Now that a pro-US government has been installed in office, the NSSP leader is enthusing that Washington is backing a “political solution” to the island’s ethnic divisions. This term is used in Colombo to refer to a power-sharing arrangement between the country’s Sinhala and Tamil elites. It has nothing to do with meeting the democratic aspirations of the Tamil minority, or the working class—Sinhala, Tamil and Muslim.

India, Washington’s strategic partner, has long advocated a “political solution” as the means of ending communal conflict that has been a destabilising factor in the southern Indian state of Tamil Nadu. The various bourgeois Tamil organisations, such as the Tamil National Alliance (TNA) and UK-based Global Tamil Forum, with which the NSSP has close ties, also back a “political solution” as the means of advancing the interests of the Tamil elites.

In this context, NSSP leader Karunaratne now claims that the US has fallen into line—with a policy that it has backed all along! “[The global powers] had to admit that though they supported [the] Mahinda [Rajapakse] regime there wasn’t the slightest prospect of a political solution, whereas there is now at least a reasonable prospect for it.”

The US and its allies have not backed Rajapakse since 2009, when the defeat of the LTTE was imminent, and their thoughts turned to the political situation in Colombo after the war. Having marginalised China through Rajapakse’s removal, Washington is now encouraging Sirisena and Wickremesinghe to reach a deal with the Tamil bourgeoisie in order to stabilise the political situation.

The ruling UNP is already seeking to provide some sort of accommodation to the TNA, as has done in the past. In 1987, the UNP government enacted the 13th amendment to the constitution as part of the Indo-Lanka Accord to disarm and suppress the LTTE. The 13th amendment established a provincial council system that was supposed to give local autonomy to the Tamil minority but was never implemented in the war zones of the North and East.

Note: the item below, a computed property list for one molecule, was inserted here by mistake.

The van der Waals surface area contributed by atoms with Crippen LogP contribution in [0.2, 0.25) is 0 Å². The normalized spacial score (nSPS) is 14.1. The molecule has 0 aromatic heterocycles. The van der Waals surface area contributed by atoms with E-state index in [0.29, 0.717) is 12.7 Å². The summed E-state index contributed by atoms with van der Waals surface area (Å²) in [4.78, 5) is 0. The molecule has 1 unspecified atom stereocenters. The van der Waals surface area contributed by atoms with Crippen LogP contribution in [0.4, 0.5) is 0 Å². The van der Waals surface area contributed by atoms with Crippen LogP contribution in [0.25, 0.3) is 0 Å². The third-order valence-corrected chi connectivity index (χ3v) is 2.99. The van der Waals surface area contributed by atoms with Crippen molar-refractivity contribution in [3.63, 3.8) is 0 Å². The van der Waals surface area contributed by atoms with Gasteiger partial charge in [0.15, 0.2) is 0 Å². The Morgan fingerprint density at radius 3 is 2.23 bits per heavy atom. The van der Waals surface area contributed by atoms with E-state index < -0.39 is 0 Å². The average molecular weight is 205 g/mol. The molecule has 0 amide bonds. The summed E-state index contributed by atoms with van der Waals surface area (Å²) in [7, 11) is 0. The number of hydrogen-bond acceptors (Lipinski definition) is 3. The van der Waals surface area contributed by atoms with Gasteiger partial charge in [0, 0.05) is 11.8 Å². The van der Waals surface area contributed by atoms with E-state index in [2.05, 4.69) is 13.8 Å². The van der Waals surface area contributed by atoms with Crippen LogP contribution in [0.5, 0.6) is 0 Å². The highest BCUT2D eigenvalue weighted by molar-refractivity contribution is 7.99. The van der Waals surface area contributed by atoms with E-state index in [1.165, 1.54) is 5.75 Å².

Now some form of devolution is back on the agenda as a means of enlisting the support of the TNA, which has already given its indirect backing to the government. The TNA joined the National Executive Council established by Wickremesinghe and Sirisena after January’s election. Sirisena also helped TNA leader R. Sambandan to assume the post of parliamentary opposition leader.

The chief purpose of the moves toward a “political solution” is to consolidate the Sri Lankan ruling elites in the face of a mounting social and economic crisis. The political establishment is acutely aware that implementing the austerity demands of the International Monetary Fund will provoke widespread opposition and resistance by working people. The island’s two longstanding bourgeois parties—the UNP and Sri Lanka Freedom Party—have formed a national unity government to take on the working class.

Once again, the NSSP voices the deepest needs of imperialism, as well as the island’s ruling classes, for a bloc against workers, young people and the rural poor. The chief obstacle to a “political solution” is the communal politics exploited by establishment politicians for decades to divide the working class and shore up their rule.

NSSP leader Karunaratne calls for a campaign “outside the government [of] trade unions, civil organisations and social democratic political groups… to press the government forward. The need of the hour is the backing of the mass organisations… that will lead to a unity with power sharing.”

The working class should reject this political trap which aims at subordinating it to the political establishment as the government steps up the onslaught on living standards. Workers need to forge their own unity around common class interests and mobilise independently of all factions of the Sri Lankan bourgeoisie in the fight for a workers’ and peasants’ government to implement socialist policies.

That is the perspective for which the Socialist Equality Party fights—a Socialist Republic of Sri Lanka and Eelam as part of a United Socialist States of South Asia—and to which the NSSP is fundamentally opposed.